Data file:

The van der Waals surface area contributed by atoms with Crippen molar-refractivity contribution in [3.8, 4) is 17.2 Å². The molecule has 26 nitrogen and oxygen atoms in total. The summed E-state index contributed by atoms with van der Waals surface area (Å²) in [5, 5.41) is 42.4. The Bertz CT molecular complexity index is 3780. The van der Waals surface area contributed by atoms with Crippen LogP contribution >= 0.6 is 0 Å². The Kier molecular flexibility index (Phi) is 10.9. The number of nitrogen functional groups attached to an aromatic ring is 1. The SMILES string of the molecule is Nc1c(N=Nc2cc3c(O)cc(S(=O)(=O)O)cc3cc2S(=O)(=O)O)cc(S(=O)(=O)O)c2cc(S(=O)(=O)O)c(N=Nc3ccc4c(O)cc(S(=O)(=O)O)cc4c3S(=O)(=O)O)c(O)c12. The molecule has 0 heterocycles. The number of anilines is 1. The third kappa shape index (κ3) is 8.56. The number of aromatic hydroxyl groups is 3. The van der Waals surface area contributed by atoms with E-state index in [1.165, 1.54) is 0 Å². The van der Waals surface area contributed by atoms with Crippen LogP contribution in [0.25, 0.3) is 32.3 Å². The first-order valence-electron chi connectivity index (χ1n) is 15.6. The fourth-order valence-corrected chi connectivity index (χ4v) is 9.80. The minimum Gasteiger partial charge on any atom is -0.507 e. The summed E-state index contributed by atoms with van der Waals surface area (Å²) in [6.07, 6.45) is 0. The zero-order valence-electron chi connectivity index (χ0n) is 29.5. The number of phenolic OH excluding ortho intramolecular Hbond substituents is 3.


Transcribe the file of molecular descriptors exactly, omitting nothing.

The van der Waals surface area contributed by atoms with Crippen molar-refractivity contribution in [3.8, 4) is 17.2 Å². The molecule has 26 nitrogen and oxygen atoms in total. The summed E-state index contributed by atoms with van der Waals surface area (Å²) in [5, 5.41) is 42.4. The Bertz CT molecular complexity index is 3780. The van der Waals surface area contributed by atoms with Crippen LogP contribution >= 0.6 is 0 Å². The Kier molecular flexibility index (Phi) is 10.9. The number of nitrogen functional groups attached to an aromatic ring is 1. The SMILES string of the molecule is Nc1c(N=Nc2cc3c(O)cc(S(=O)(=O)O)cc3cc2S(=O)(=O)O)cc(S(=O)(=O)O)c2cc(S(=O)(=O)O)c(N=Nc3ccc4c(O)cc(S(=O)(=O)O)cc4c3S(=O)(=O)O)c(O)c12. The molecule has 0 heterocycles. The number of anilines is 1. The third kappa shape index (κ3) is 8.56. The number of aromatic hydroxyl groups is 3. The van der Waals surface area contributed by atoms with E-state index in [1.165, 1.54) is 0 Å². The van der Waals surface area contributed by atoms with Crippen LogP contribution in [0.25, 0.3) is 32.3 Å². The first-order valence-electron chi connectivity index (χ1n) is 15.6. The fourth-order valence-corrected chi connectivity index (χ4v) is 9.80. The minimum Gasteiger partial charge on any atom is -0.507 e. The summed E-state index contributed by atoms with van der Waals surface area (Å²) in [6.07, 6.45) is 0. The zero-order valence-electron chi connectivity index (χ0n) is 29.5. The number of phenolic OH excluding ortho intramolecular Hbond substituents is 3.